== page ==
As everyone presumably now knows, Judge Roy Moore will be the Republican nominee for Senator from the very red state of Alabama. The general belief is that it is that Moore will win in November but, because of his extremism, the nomination of Moore has made it conceivable that his Democratic opponent — Doug Jones — can take the seat for the Democrats.
I am not going to claim that my own campaign for Congress in a very red District — the congressional seat held for almost a quarter century by Republican Bob Goodlatte, currently the Trump-protecting Chair of the House Judiciary Committee — makes me an expert on campaign strategy. But at least I have some relevant experience. And I’ve given some thought to the challenge of reaching Republican voters.
In these times, it is very hard to get people who regard themselves as Republicans to consider voting for anyone who has a D next to their name on the ballot.
Nonetheless, Mr. Jones has an opportunity. Maybe he can win, and even if he doesn’t win, maybe he can teach the voters of Alabama something about how to think about Judge Moore, whom Charlie Pierce has called, on Esquire, a “lawless theocratic lunatic.”
Here’s a big part of how I’d recommend Mr. Jones campaign against Moore — for both those purposes.
I would focus on Moore as an “enemy of the Constitution,” while also presenting him as a hypocrite regarding God– the God to whom he incessantly declares his allegiance, but to whom he has also shown himself willing to break his solemn promise.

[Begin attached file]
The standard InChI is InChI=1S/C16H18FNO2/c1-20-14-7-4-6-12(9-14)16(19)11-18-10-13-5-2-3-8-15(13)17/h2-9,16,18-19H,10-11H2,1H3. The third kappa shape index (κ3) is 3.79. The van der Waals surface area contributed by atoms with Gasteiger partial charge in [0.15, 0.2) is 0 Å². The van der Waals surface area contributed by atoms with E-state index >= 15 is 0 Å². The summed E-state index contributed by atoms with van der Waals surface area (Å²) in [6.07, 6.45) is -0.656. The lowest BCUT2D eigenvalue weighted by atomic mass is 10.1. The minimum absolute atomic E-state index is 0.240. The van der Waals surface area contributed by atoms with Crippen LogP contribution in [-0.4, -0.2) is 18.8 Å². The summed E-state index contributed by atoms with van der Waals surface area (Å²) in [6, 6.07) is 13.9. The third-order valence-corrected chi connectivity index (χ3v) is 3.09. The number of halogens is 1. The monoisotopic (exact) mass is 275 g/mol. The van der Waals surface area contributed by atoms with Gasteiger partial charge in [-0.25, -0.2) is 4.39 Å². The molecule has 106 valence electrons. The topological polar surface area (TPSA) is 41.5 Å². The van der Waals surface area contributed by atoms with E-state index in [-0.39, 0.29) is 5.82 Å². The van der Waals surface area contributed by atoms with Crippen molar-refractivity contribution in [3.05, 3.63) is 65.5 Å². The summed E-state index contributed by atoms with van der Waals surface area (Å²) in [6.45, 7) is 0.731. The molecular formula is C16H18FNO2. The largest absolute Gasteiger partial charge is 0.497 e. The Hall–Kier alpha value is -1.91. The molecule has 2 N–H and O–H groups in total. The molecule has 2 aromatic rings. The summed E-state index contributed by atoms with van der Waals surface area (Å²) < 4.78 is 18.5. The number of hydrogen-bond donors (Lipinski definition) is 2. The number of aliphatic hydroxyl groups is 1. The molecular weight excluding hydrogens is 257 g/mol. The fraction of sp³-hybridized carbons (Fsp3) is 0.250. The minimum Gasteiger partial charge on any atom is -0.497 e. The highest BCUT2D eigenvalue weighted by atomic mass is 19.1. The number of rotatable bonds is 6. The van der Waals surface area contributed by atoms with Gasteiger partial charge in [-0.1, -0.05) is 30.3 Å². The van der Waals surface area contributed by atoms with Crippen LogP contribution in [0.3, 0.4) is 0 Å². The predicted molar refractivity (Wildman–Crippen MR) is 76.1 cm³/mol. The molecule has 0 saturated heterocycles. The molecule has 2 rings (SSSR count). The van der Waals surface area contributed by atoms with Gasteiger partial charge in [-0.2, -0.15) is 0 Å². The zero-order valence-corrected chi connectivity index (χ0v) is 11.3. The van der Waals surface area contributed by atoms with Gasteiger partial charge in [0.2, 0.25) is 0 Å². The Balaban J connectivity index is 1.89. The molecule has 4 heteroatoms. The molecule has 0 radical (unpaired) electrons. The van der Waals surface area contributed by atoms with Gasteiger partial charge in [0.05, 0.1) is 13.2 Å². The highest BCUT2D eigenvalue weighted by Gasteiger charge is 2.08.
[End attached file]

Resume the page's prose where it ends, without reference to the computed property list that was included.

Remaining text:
His disregard of the Constitution is well known, shown for example:
- by his refusal to obey binding orders from Courts empowered by the Constitution to command him (the “supremacy clause”);
- by proposing the kind of “religious test” that the Constitution specifically forbids (i.e. Moore’s declaring that Muslims should be barred from serving in Congress);
- and especially, by his proclaiming that his own religious beliefs should take precedence over what the law or the Constitution requires (the “Establishment clause”).
I’m not aware of anyone calling attention to this hypocrisy angle. (And I’m not sure I’ve composed the most impactful way of using it against him with the Alabama electorate.) But my sense is that this could score points in Alabama, with its highly religious citizenry.
Here’s the contradiction by which Moore might be successfully pilloried:
1) He declares that God (meaning his religious beliefs) takes precedence over the Constitution; but then
2) He has violated his oath as an Alabama justice — with his hand on the Bible, “so help me God” — to “support the Constitution.”
A private citizen can put his religion before the Constitution. But Moore will not be able to take a seat in the Senate without swearing to “support and defend” the Constitution of the United States.
If I were Mr. Jones, I would press Moore as to whether, if he were to become Senator, the citizens of Alabama can count on him to honor his oath of office this time, unlike before, or whether he would again make a solemn promise, before God, in bad faith.
So, Mr. Moore: If you come to take the required oath to “support and defend the Constitution of the United States,” can the people of Alabama believe you? Can even God, before whom you’ve taken and broken oaths before, believe you?